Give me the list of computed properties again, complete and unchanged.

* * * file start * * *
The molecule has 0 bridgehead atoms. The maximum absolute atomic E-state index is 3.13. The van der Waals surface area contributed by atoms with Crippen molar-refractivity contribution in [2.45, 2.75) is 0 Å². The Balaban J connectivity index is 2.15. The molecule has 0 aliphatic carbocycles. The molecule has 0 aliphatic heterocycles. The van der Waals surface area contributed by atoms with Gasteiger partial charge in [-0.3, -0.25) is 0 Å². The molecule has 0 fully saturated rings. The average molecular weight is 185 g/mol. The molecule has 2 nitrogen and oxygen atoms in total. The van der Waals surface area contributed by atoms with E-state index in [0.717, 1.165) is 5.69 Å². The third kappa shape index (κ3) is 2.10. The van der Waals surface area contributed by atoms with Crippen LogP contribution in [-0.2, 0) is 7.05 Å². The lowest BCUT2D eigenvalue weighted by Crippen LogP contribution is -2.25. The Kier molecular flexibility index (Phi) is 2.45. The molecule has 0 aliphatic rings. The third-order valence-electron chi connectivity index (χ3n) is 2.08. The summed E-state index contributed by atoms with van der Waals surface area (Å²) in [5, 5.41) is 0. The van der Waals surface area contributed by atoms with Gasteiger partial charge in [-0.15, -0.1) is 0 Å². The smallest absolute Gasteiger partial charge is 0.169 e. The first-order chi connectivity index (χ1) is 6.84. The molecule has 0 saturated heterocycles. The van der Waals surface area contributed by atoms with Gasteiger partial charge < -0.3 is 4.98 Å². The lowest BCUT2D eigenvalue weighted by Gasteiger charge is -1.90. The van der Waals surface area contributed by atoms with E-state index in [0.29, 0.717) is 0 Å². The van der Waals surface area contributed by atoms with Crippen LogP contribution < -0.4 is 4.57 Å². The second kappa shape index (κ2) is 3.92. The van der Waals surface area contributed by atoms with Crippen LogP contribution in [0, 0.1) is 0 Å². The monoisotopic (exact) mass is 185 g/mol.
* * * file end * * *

The molecule has 0 bridgehead atoms. The maximum absolute atomic E-state index is 3.13. The van der Waals surface area contributed by atoms with Crippen molar-refractivity contribution in [2.45, 2.75) is 0 Å². The Balaban J connectivity index is 2.15. The molecule has 0 aliphatic carbocycles. The molecule has 0 aliphatic heterocycles. The van der Waals surface area contributed by atoms with Gasteiger partial charge in [-0.3, -0.25) is 0 Å². The molecule has 0 fully saturated rings. The average molecular weight is 185 g/mol. The molecule has 2 nitrogen and oxygen atoms in total. The van der Waals surface area contributed by atoms with E-state index in [0.717, 1.165) is 5.69 Å². The third kappa shape index (κ3) is 2.10. The van der Waals surface area contributed by atoms with Crippen LogP contribution in [-0.2, 0) is 7.05 Å². The lowest BCUT2D eigenvalue weighted by Crippen LogP contribution is -2.25. The Kier molecular flexibility index (Phi) is 2.45. The molecule has 0 aliphatic rings. The third-order valence-electron chi connectivity index (χ3n) is 2.08. The summed E-state index contributed by atoms with van der Waals surface area (Å²) in [5, 5.41) is 0. The van der Waals surface area contributed by atoms with Gasteiger partial charge in [-0.15, -0.1) is 0 Å². The smallest absolute Gasteiger partial charge is 0.169 e. The first-order chi connectivity index (χ1) is 6.84. The molecule has 0 saturated heterocycles. The van der Waals surface area contributed by atoms with Gasteiger partial charge < -0.3 is 4.98 Å². The lowest BCUT2D eigenvalue weighted by Gasteiger charge is -1.90. The van der Waals surface area contributed by atoms with E-state index in [0.29, 0.717) is 0 Å². The van der Waals surface area contributed by atoms with Crippen LogP contribution < -0.4 is 4.57 Å². The second kappa shape index (κ2) is 3.92. The van der Waals surface area contributed by atoms with Crippen LogP contribution in [0, 0.1) is 0 Å². The monoisotopic (exact) mass is 185 g/mol.